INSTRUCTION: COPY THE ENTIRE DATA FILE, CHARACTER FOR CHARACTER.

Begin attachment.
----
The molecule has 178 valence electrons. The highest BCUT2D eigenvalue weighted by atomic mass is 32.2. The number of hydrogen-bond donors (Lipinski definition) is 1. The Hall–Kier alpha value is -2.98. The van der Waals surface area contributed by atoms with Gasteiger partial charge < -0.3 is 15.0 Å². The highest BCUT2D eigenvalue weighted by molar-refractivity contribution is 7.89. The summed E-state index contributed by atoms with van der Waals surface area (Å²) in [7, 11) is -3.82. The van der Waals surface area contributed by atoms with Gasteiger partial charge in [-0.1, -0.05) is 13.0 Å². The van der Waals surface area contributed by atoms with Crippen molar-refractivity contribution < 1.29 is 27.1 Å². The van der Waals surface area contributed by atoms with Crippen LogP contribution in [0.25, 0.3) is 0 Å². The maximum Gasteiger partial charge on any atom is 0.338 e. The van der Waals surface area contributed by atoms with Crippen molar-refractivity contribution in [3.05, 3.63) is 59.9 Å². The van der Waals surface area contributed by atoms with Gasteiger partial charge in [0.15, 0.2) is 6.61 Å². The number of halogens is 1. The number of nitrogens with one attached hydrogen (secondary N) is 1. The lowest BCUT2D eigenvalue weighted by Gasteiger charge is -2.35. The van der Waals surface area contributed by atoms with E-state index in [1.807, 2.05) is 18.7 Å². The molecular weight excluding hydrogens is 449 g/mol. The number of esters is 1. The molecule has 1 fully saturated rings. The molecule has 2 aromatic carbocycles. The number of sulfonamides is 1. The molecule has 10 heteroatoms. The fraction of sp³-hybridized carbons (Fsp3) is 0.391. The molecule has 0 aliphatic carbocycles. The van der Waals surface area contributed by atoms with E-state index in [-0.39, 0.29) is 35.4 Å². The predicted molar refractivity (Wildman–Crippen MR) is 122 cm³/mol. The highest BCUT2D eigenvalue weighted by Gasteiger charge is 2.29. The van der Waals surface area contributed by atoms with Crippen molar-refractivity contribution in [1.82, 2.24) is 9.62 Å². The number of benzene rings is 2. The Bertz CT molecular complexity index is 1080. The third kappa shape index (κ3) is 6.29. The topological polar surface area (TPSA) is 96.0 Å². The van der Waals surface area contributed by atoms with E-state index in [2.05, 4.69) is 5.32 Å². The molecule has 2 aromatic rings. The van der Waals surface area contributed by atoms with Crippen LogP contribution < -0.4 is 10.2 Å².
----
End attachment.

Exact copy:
The molecule has 178 valence electrons. The highest BCUT2D eigenvalue weighted by atomic mass is 32.2. The number of hydrogen-bond donors (Lipinski definition) is 1. The Hall–Kier alpha value is -2.98. The van der Waals surface area contributed by atoms with Gasteiger partial charge < -0.3 is 15.0 Å². The highest BCUT2D eigenvalue weighted by molar-refractivity contribution is 7.89. The summed E-state index contributed by atoms with van der Waals surface area (Å²) in [7, 11) is -3.82. The van der Waals surface area contributed by atoms with Gasteiger partial charge in [-0.1, -0.05) is 13.0 Å². The van der Waals surface area contributed by atoms with Crippen molar-refractivity contribution < 1.29 is 27.1 Å². The van der Waals surface area contributed by atoms with Crippen LogP contribution in [0.25, 0.3) is 0 Å². The maximum Gasteiger partial charge on any atom is 0.338 e. The van der Waals surface area contributed by atoms with Crippen molar-refractivity contribution in [3.05, 3.63) is 59.9 Å². The van der Waals surface area contributed by atoms with Gasteiger partial charge in [0.15, 0.2) is 6.61 Å². The number of halogens is 1. The number of nitrogens with one attached hydrogen (secondary N) is 1. The lowest BCUT2D eigenvalue weighted by Gasteiger charge is -2.35. The van der Waals surface area contributed by atoms with E-state index in [1.807, 2.05) is 18.7 Å². The molecular weight excluding hydrogens is 449 g/mol. The number of esters is 1. The molecule has 1 fully saturated rings. The molecule has 2 aromatic carbocycles. The number of sulfonamides is 1. The molecule has 10 heteroatoms. The fraction of sp³-hybridized carbons (Fsp3) is 0.391. The molecule has 0 aliphatic carbocycles. The van der Waals surface area contributed by atoms with E-state index in [-0.39, 0.29) is 35.4 Å². The predicted molar refractivity (Wildman–Crippen MR) is 122 cm³/mol. The highest BCUT2D eigenvalue weighted by Gasteiger charge is 2.29. The van der Waals surface area contributed by atoms with Crippen molar-refractivity contribution in [1.82, 2.24) is 9.62 Å². The number of benzene rings is 2. The Bertz CT molecular complexity index is 1080. The third kappa shape index (κ3) is 6.29. The topological polar surface area (TPSA) is 96.0 Å². The van der Waals surface area contributed by atoms with E-state index in [2.05, 4.69) is 5.32 Å². The molecule has 2 aromatic rings. The van der Waals surface area contributed by atoms with Crippen LogP contribution < -0.4 is 10.2 Å².